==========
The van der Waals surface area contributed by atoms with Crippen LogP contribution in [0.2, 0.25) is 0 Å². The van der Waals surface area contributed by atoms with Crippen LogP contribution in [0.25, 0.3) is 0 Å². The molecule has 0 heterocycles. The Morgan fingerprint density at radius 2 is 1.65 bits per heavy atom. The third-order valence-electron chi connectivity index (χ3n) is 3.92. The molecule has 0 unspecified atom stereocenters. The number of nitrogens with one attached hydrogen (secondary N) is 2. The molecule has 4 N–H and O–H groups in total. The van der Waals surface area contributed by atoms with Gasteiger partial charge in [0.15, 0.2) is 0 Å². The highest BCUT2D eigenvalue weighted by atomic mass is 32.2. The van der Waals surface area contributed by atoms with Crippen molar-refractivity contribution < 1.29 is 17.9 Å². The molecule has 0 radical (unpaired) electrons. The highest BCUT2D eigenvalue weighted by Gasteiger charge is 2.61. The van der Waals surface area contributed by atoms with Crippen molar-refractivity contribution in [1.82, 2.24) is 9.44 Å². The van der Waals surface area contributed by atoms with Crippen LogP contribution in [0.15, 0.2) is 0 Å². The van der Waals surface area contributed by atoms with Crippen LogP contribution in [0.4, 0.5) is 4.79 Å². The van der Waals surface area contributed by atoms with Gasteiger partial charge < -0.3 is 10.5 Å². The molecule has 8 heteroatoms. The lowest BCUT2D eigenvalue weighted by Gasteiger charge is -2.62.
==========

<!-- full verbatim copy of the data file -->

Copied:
The van der Waals surface area contributed by atoms with Crippen LogP contribution in [0.2, 0.25) is 0 Å². The van der Waals surface area contributed by atoms with Crippen LogP contribution in [0.25, 0.3) is 0 Å². The molecule has 0 heterocycles. The Morgan fingerprint density at radius 2 is 1.65 bits per heavy atom. The third-order valence-electron chi connectivity index (χ3n) is 3.92. The molecule has 0 unspecified atom stereocenters. The number of nitrogens with one attached hydrogen (secondary N) is 2. The molecule has 4 N–H and O–H groups in total. The van der Waals surface area contributed by atoms with Gasteiger partial charge in [0.15, 0.2) is 0 Å². The highest BCUT2D eigenvalue weighted by atomic mass is 32.2. The van der Waals surface area contributed by atoms with Crippen molar-refractivity contribution < 1.29 is 17.9 Å². The molecule has 0 radical (unpaired) electrons. The highest BCUT2D eigenvalue weighted by Gasteiger charge is 2.61. The van der Waals surface area contributed by atoms with Crippen molar-refractivity contribution in [1.82, 2.24) is 9.44 Å². The van der Waals surface area contributed by atoms with Crippen LogP contribution in [0.15, 0.2) is 0 Å². The van der Waals surface area contributed by atoms with Crippen LogP contribution in [0.4, 0.5) is 4.79 Å². The van der Waals surface area contributed by atoms with Gasteiger partial charge < -0.3 is 10.5 Å². The molecule has 8 heteroatoms. The lowest BCUT2D eigenvalue weighted by Gasteiger charge is -2.62.